Tube Amps / Music Electronics
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|1/15/1999 6:37 AM|
|SpeedRacer||Re: Fender Alnico Speakers|
#1 Please don't ever hesitate to offer a differing opinion! It's what keeps this a valuable resource IMO.
#2 I happen to agree with your assessment of the Fender RI "blue" 10's. I found them a bit on the harsh side in my 65 Super Rvb. I've had better luck with the Mojo MP10R's, which is the same speaker but with a paper VC former (thinner than the Kapton former found in the Fender, which actually does matter.)
A well designed AlNiCo speaker when compared with an identical model using a ceramic magnet will compress a bit at high levels and have a bit less high end. AlNiCo tends to come across as a "smoother" tone because of this. It's not, IMO, a "better or worse" kind of thing; it's a what works for you in your rig with your guitar. I've heard some great sounding RI Bassman amps using those blue speakers I didn't like, so there you go.
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|1/14/1999 5:52 PM|
||Re: Alnico vs. Ceramic|
The difference in sound between Alnico and ceramic magnet speakers is difficult to describe clearly, but you'll know it when you hear it. Most people either absolutely love them or absolutely hate them. Here are a few oversimplified generalizations about their sounds, from a player's perspective:
Ceramics tend to be cleaner and tend to have tighter bass response. They tend to sound the same at all volumes, and do not "break up" much until the limit of their power handling capacity.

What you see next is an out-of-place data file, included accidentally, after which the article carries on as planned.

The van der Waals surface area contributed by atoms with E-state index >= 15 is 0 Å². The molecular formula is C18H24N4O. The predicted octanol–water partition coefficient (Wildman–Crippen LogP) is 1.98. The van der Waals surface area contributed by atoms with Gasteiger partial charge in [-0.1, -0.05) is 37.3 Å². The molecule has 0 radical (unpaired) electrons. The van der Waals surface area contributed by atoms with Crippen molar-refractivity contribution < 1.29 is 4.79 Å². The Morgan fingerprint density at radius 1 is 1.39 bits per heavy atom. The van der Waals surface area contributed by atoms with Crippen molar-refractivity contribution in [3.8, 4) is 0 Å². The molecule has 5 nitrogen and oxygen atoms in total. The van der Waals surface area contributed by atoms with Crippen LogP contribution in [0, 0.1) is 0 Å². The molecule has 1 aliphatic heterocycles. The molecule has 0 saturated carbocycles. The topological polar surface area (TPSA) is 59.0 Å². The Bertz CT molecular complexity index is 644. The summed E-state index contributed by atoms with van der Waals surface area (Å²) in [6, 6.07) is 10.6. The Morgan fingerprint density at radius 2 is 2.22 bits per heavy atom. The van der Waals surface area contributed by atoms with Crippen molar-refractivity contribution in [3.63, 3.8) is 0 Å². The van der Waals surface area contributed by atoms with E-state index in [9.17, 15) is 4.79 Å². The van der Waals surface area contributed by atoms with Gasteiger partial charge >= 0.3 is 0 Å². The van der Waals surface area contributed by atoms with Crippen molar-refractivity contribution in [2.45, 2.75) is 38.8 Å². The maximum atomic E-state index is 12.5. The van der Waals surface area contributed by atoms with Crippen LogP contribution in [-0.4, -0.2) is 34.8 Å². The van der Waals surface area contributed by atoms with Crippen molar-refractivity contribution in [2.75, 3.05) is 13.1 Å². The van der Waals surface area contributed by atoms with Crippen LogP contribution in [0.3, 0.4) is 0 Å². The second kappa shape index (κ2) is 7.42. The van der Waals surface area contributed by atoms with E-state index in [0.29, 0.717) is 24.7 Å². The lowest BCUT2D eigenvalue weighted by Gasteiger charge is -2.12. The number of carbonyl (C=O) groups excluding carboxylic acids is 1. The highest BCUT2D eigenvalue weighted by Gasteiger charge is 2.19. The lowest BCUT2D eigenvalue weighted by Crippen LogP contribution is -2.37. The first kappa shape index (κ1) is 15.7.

Alnico designs sound different at different volumes. They tend to be bright and sharp at low volume, and get warmer and more harmonically-enriched as you turn them up.
The Alnico "mojo" sound that is often referred to is a natural characterstic of the magnet, and it is similar to compression. Basically, as you turn up your amp, the speaker's volume stays pretty constant, and the strongest harmonics get louder while the overtones get lost in the mix. Some people think this sounds muddy, some people think it sounds detailed and chimey. Personal preference, really.
Since everyone can relate to Fender amps, I tend to associate Alnico with the Tweed sound, while ceramic magnets are more characteristic of the blackface era's sound. Chicken-pickers tend to use high-powered ceramic speakers, while ZZ-Top afficionados swear by Alnico.
It's all so subjective...
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